Nothing much happens in the Texas town of Uncertain. It’s the sort of sleepy burg you might drive through without stopping, barely even noticing that anyone lives there at all. The type of place where Mother Nature can stretch out her legs and grow, safe in the knowledge there will be little or no comeback. Which is exactly what appears to be happening when a mysterious weed rapidly spreads across Caddo Lake, threatening the town’s main source of income.
The premise may sound like something out of a Stephen King novel, and as we glide between the towering gothic-style trees that hang over the winding stretches of water, you’d be forgiven for having flashbacks of Southern Comfort or Deliverance. The pending eco-disaster is beginning to affect the fishing trade and scare away tourists, while the fish are slowly starved of oxygen.
Co-directors Ewan McNicol and Anna Sandilands’ debut documentary feature cleverly positions this thematic foundation to explore the lives of three men within the town. The camera remains observant without passing judgement, allowing the histories and individual quirks of each one to reveal themselves naturally. There are a number of ways you could interpret the director’s use of the environment set against the stories of these men. Rather than forcing us to take one particular metaphor as the leading guide, we are given autonomy to reach our own conclusions.
When we find Tom, he is perched silently amongst the trees, draped in camouflage gear firing a 19th century rifle into a pack of wild boars. He is a recovering addict and ex-con who came to Uncertain with his girlfriend, also in recovery, to start a new life. Most of our time is spent with Tom after nightfall obsessively hunting down his nemesis ‘Mr Ed’, a particularly large boar that dominates the local forest. Once he begins to talk about his past life as a drug addict, it becomes easy to understand why this place offers so him much solace.
74-year-old Henry has spent his entire adult life on the lake as a tour guide. His thick Southern accent is given clarity by subtitles, which can usually feel condescending when attached to English speakers. This is one of those rare occasions when it is warranted. There is a lot of history resting underneath Henry’s tired eyes and deeply weathered hands. Family tragedies and racial conflicts that continue to haunt him to this day.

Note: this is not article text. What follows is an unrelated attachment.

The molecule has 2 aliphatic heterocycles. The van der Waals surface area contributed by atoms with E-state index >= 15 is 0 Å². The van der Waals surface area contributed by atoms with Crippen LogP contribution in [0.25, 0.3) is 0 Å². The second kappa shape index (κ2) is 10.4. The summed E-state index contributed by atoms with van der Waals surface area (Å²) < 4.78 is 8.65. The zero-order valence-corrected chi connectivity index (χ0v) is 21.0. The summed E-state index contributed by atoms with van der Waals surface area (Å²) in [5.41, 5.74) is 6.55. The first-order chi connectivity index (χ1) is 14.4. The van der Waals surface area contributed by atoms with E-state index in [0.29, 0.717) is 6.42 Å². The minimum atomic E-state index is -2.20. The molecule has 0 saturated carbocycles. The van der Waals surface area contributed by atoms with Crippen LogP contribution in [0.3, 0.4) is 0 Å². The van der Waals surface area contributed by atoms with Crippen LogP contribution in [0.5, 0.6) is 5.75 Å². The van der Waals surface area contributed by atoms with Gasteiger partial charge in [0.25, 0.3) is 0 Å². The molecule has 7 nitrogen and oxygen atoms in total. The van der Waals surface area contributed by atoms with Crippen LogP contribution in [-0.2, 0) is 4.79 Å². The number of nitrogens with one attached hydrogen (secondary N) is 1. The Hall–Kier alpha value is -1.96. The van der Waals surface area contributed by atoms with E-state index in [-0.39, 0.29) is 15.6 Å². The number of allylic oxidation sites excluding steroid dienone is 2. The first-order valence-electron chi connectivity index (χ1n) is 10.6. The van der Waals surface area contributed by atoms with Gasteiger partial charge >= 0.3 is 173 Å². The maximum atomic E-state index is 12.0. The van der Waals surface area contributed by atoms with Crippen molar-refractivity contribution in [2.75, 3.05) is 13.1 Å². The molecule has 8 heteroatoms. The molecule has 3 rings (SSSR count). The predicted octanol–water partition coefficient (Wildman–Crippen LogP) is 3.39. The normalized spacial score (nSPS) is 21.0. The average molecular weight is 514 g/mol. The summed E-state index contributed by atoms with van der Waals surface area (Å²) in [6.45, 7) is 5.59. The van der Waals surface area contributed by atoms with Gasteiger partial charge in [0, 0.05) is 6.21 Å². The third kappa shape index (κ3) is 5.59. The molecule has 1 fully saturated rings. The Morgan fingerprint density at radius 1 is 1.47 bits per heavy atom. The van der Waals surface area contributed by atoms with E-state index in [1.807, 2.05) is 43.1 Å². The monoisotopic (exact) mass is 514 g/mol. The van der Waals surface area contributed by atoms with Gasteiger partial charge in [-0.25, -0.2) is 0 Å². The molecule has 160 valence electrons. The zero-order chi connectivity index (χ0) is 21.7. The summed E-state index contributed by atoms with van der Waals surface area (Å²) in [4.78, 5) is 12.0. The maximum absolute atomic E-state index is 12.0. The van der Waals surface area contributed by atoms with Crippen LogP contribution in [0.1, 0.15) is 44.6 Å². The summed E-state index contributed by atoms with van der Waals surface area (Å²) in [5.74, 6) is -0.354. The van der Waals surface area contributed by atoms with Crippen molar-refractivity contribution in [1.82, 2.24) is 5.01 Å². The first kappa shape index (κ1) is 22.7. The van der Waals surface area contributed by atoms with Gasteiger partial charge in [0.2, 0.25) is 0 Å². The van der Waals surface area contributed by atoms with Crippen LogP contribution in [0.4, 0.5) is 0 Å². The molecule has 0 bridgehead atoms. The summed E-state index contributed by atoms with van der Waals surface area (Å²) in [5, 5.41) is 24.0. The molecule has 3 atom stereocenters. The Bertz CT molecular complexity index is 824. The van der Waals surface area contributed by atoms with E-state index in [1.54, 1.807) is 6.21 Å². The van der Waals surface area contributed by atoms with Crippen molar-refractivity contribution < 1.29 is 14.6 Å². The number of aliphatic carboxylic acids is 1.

Zach is the first person we meet in the town, a young man struggling to find a meaningful existence in Uncertain, beyond drinking himself to death. His family history is no doubt a huge contributing factor to his alcoholism, with his doctor telling him he will struggle to live beyond 35. Being a diabetic also complicates matters and maybe leaving town is the only way left to save himself.
A local scientist is also attempting to find ways to solve the growing issue on the lake. He is up against a particularly resilient strain of nature evolving on a scale the local infrastructure is unable to handle. He works on a plan to engineer a natural solution, introducing weevil beetles to eat away at the salvinia. How long this might take or how successful this option might prove to be is anyone’s guess.
Visually there is much to admire about the film while the lens absorbs the natural beauty of the surroundings. The idyllic setting is eased into the texture of the narrative from the moment we arrive in the town, with not a single word uttered for the first ten minutes. The accompanying score only appears sporadically but used with intelligence to compliment the flow of the story carefully being built around these men.
Like most fictional films, the key to making a successful documentary is the characters and those stories that lie within. Once you have those elements you then need the ability to weave these together in a compelling fashion. McNicol and Sandilands clearly have that talent in abundance, unearthing a sense of humanity that is easy for us to understand and connect with.
Uncertain is at the ICA from 10th March and On Demand from 17th March.